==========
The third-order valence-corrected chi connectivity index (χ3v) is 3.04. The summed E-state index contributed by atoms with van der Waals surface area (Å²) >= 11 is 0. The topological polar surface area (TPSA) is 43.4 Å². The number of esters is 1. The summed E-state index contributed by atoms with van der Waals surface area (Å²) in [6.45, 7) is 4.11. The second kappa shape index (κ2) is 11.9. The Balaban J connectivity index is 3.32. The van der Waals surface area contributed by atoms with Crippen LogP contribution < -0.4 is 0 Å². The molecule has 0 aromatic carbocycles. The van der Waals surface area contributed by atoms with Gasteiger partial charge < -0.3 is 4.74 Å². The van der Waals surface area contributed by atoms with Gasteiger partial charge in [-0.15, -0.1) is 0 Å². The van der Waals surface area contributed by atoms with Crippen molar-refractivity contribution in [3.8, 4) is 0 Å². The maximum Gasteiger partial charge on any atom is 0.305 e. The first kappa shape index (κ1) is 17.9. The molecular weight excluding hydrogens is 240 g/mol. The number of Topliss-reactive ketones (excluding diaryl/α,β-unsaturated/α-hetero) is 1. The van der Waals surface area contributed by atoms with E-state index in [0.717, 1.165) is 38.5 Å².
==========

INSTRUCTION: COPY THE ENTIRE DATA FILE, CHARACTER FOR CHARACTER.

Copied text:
The third-order valence-corrected chi connectivity index (χ3v) is 3.04. The summed E-state index contributed by atoms with van der Waals surface area (Å²) >= 11 is 0. The topological polar surface area (TPSA) is 43.4 Å². The number of esters is 1. The summed E-state index contributed by atoms with van der Waals surface area (Å²) in [6.45, 7) is 4.11. The second kappa shape index (κ2) is 11.9. The Balaban J connectivity index is 3.32. The van der Waals surface area contributed by atoms with Crippen LogP contribution < -0.4 is 0 Å². The molecule has 0 aromatic carbocycles. The van der Waals surface area contributed by atoms with Gasteiger partial charge < -0.3 is 4.74 Å². The van der Waals surface area contributed by atoms with Gasteiger partial charge in [-0.15, -0.1) is 0 Å². The van der Waals surface area contributed by atoms with Crippen molar-refractivity contribution in [3.8, 4) is 0 Å². The maximum Gasteiger partial charge on any atom is 0.305 e. The first kappa shape index (κ1) is 17.9. The molecular weight excluding hydrogens is 240 g/mol. The number of Topliss-reactive ketones (excluding diaryl/α,β-unsaturated/α-hetero) is 1. The van der Waals surface area contributed by atoms with E-state index in [0.717, 1.165) is 38.5 Å².